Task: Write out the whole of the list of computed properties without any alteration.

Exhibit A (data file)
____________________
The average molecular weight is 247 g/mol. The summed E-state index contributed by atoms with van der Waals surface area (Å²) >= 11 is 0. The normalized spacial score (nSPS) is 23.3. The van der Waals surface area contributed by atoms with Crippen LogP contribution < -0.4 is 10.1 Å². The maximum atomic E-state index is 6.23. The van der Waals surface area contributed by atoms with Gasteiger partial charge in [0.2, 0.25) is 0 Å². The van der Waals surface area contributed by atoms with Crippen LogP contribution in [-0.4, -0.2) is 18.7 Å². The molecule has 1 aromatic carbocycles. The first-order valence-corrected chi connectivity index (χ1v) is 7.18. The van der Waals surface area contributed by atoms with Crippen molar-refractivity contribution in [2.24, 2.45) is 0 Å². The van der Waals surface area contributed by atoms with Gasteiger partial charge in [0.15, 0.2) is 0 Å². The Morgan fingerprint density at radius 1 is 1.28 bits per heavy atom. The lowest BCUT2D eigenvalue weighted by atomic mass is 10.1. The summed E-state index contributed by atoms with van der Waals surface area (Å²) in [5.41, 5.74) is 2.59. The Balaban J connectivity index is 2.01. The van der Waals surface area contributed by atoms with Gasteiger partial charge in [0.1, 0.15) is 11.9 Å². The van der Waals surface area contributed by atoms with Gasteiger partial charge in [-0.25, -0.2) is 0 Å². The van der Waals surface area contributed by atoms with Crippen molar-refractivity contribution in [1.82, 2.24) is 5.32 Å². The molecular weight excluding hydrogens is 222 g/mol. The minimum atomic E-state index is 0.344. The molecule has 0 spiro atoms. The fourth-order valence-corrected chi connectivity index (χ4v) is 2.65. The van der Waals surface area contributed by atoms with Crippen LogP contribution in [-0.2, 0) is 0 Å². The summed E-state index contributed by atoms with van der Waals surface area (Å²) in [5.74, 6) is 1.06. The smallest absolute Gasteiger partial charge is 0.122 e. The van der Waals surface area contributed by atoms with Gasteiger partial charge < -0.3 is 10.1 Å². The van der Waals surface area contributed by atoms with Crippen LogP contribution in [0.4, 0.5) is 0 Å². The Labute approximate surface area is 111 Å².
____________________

The average molecular weight is 247 g/mol. The summed E-state index contributed by atoms with van der Waals surface area (Å²) >= 11 is 0. The normalized spacial score (nSPS) is 23.3. The van der Waals surface area contributed by atoms with Crippen LogP contribution < -0.4 is 10.1 Å². The maximum atomic E-state index is 6.23. The van der Waals surface area contributed by atoms with Gasteiger partial charge in [0.2, 0.25) is 0 Å². The van der Waals surface area contributed by atoms with Crippen LogP contribution in [-0.4, -0.2) is 18.7 Å². The molecule has 1 aromatic carbocycles. The first-order valence-corrected chi connectivity index (χ1v) is 7.18. The van der Waals surface area contributed by atoms with Crippen molar-refractivity contribution in [2.24, 2.45) is 0 Å². The van der Waals surface area contributed by atoms with Gasteiger partial charge in [0.15, 0.2) is 0 Å². The Morgan fingerprint density at radius 1 is 1.28 bits per heavy atom. The lowest BCUT2D eigenvalue weighted by atomic mass is 10.1. The summed E-state index contributed by atoms with van der Waals surface area (Å²) in [5.41, 5.74) is 2.59. The Balaban J connectivity index is 2.01. The van der Waals surface area contributed by atoms with Gasteiger partial charge in [0.1, 0.15) is 11.9 Å². The van der Waals surface area contributed by atoms with Gasteiger partial charge in [-0.25, -0.2) is 0 Å². The van der Waals surface area contributed by atoms with Crippen molar-refractivity contribution in [1.82, 2.24) is 5.32 Å². The molecular weight excluding hydrogens is 222 g/mol. The minimum atomic E-state index is 0.344. The molecule has 0 spiro atoms. The fourth-order valence-corrected chi connectivity index (χ4v) is 2.65. The van der Waals surface area contributed by atoms with Crippen LogP contribution in [-0.2, 0) is 0 Å². The summed E-state index contributed by atoms with van der Waals surface area (Å²) in [5.74, 6) is 1.06. The smallest absolute Gasteiger partial charge is 0.122 e. The van der Waals surface area contributed by atoms with Gasteiger partial charge < -0.3 is 10.1 Å². The van der Waals surface area contributed by atoms with Crippen LogP contribution in [0.4, 0.5) is 0 Å². The Labute approximate surface area is 111 Å².